Protecting Those With Pre-Existing Conditions Top Voter Priority on Health Care

The Affordable Care Act, often referred to as Obamacare, was recently found unconstitutional by a federal judge. The case will eventually work its way to the U.S. Supreme Court and American voters are evenly divided as to whether the Justices should save Obamacare or end it. asked 1,000 Registered Voters what Congress should do if the Court strikes down the controversial law. Not surprisingly, the top item on the list was for Congress to forbid health insurance companies from denying health care coverage to Americans with pre-existing medical conditions. This was an issue that Democrats campaigned on heavily in their successful campaign to win a majority in the House of Representatives.

Given a list of eight items for Congressional action, 51% of voters nationwide said the pre-existing conditions provision should be included in any Congressional response. Survey participants could choose as many of the eight options as they wanted.

Number two on the list, selected by 37%, was requiring health insurance companies to offer a variety of health insurance options, including more expensive plans with comprehensive coverage and less expensive plans that cover only basic health care needs. That’s consistent with data released earlier showing voters are looking for more choice and less politics in health care. If they had the chance, 65% of workers would choose less health insurance coverage and more take home pay.

Thirty-six percent (36%) believed allowing children to stay on their parent’s health insurance until they are 26 should be in any Congressional plan. Thirty-four percent (34%) would like any American to be able to buy into the health insurance plans that are available to government employees. Twenty-five percent (25%) said Congress should act so that anyone can buy into Medicare.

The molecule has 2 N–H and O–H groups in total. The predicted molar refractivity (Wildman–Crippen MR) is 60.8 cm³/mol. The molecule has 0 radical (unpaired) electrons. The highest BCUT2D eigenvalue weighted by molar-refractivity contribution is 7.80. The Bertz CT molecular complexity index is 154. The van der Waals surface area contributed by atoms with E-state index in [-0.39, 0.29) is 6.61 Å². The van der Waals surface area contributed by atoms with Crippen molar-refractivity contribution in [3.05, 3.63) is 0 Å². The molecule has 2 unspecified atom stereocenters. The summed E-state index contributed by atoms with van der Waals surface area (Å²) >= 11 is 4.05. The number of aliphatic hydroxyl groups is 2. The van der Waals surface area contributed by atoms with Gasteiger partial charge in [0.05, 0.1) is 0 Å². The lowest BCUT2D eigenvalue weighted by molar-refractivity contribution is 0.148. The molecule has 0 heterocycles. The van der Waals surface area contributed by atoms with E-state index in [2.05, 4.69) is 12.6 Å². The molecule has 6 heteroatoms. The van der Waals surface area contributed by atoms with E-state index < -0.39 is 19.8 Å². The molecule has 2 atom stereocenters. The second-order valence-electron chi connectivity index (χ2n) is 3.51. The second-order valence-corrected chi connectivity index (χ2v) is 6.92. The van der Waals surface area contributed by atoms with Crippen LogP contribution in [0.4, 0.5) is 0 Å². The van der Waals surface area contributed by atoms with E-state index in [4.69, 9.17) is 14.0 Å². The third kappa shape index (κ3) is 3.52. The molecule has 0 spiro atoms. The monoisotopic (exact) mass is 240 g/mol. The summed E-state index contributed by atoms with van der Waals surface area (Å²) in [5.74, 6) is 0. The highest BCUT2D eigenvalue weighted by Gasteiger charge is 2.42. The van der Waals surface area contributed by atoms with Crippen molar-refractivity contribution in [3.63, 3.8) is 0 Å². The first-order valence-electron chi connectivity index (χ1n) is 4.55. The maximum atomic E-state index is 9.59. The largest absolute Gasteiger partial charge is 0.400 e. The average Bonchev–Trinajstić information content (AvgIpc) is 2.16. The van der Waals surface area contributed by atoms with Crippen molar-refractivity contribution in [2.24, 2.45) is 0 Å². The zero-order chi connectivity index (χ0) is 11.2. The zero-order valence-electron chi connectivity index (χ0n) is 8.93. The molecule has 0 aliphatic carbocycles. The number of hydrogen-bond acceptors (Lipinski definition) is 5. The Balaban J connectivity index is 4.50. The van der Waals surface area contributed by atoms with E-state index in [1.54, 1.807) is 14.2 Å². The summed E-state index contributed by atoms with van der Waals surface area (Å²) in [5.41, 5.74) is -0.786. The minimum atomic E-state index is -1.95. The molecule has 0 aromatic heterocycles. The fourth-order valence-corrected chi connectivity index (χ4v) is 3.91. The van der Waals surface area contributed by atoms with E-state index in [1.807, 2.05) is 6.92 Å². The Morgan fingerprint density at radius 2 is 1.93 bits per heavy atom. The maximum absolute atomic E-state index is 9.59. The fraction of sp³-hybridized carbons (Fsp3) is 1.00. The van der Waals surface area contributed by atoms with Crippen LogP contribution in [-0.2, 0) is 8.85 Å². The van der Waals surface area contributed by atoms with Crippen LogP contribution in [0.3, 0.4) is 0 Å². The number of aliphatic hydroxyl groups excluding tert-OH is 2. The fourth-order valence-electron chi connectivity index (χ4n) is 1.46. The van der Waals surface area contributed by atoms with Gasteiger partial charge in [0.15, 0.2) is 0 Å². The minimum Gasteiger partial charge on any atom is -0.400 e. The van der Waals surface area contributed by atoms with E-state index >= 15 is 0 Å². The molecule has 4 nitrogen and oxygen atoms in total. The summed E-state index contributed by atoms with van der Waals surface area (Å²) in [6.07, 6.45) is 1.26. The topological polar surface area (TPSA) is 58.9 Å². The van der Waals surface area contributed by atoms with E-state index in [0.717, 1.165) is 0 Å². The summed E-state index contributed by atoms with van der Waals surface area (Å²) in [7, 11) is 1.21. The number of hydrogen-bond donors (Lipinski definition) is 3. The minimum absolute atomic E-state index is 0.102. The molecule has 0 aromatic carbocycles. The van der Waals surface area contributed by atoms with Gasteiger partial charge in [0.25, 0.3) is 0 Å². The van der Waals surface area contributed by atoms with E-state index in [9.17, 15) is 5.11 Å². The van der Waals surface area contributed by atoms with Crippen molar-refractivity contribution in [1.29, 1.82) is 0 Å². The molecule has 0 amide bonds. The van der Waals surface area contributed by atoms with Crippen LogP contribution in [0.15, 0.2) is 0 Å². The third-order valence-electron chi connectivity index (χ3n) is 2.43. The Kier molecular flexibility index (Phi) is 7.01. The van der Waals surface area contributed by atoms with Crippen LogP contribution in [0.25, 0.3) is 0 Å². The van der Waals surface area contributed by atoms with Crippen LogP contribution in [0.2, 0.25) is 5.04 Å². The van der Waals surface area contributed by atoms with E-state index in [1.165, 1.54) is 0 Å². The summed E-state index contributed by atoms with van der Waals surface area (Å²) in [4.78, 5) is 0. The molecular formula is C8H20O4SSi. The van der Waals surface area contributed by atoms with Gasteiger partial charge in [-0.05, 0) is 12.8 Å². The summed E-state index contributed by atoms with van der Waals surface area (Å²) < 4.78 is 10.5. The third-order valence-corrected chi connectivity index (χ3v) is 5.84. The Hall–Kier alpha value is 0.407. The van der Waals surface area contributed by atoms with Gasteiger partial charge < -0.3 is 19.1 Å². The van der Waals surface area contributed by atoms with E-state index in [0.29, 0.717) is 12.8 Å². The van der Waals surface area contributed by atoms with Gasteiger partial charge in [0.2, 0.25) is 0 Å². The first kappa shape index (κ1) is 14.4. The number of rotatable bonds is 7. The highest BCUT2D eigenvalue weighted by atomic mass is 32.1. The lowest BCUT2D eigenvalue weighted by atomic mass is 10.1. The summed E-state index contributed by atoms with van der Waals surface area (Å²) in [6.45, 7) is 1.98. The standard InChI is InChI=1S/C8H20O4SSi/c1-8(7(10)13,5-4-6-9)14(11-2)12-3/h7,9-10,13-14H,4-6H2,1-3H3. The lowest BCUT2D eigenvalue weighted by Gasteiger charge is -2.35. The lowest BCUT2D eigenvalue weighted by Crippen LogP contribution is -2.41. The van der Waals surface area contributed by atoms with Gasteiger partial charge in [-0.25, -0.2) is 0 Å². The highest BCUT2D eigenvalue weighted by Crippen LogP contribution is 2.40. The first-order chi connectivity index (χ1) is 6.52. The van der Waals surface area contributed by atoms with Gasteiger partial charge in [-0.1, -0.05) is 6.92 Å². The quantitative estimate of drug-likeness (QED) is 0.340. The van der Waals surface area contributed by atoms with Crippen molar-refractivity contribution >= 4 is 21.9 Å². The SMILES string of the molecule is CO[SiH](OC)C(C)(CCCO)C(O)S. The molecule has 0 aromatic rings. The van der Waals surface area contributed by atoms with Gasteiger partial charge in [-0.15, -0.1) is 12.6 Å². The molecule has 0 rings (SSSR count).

If the Supreme Court upholds the judge’s ruling and ends Obamacare, 24% of voters think Congress should act to replace as much of Obamacare as possible. Nineteen percent (19%) want Congress to go further and ban private health insurance to establish a national health care system run by the federal government. That’s the Bernie Sanders plan which other data has shown is opposed by 81% of voters nationwide.

Twelve percent (12%) of voters don’t want Congress to take any of the above actions.

As always, there is a significant partisan divide. By a 66% to 18% margin, Democrats want the Supreme Court to save Obamacare. Republicans, by a nearly identical 65% to 18% margin, want the Justices to end Obamacare. Independent voters are evenly divided (see crosstab results).

It’s important to note that in this latest survey, did not ask individually whether voters supported or opposed the eight individual options. We simply provided a list and asked what should be included in a Congressional response to Obamacare being found unconstitutional.

In many cases, like with protection for those with pre-existing conditions and the desire for increased health insurance options, public popularity would be even higher than the figures above indicate. In other cases, like the Sanders plan to ban private insurance companies, it would not.

During the 2018 midterm elections, voters without health insurance were fairly evenly divided as to whether they would vote for Democrats or Republicans.

Every day presents new public opinion data relating to topics in the news along with daily updates of the president’s job approval rating and the generic congressional ballot.  Please sign up to receive the latest insights each day via email. You can also follow our work on TwitterFacebook, and YouTube.

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The national survey of 1,001 registered voters was conducted December 16-17, 2018 by and HarrisX, a polling company specializing in online surveys (see Methodology). It has a 3.1 percentage point Margin of Error with a 95% level of confidence.

Neither Scott Rasmussen nor has any relationship with Rasmussen Reports® (see About Us).

Posted in Poll Results

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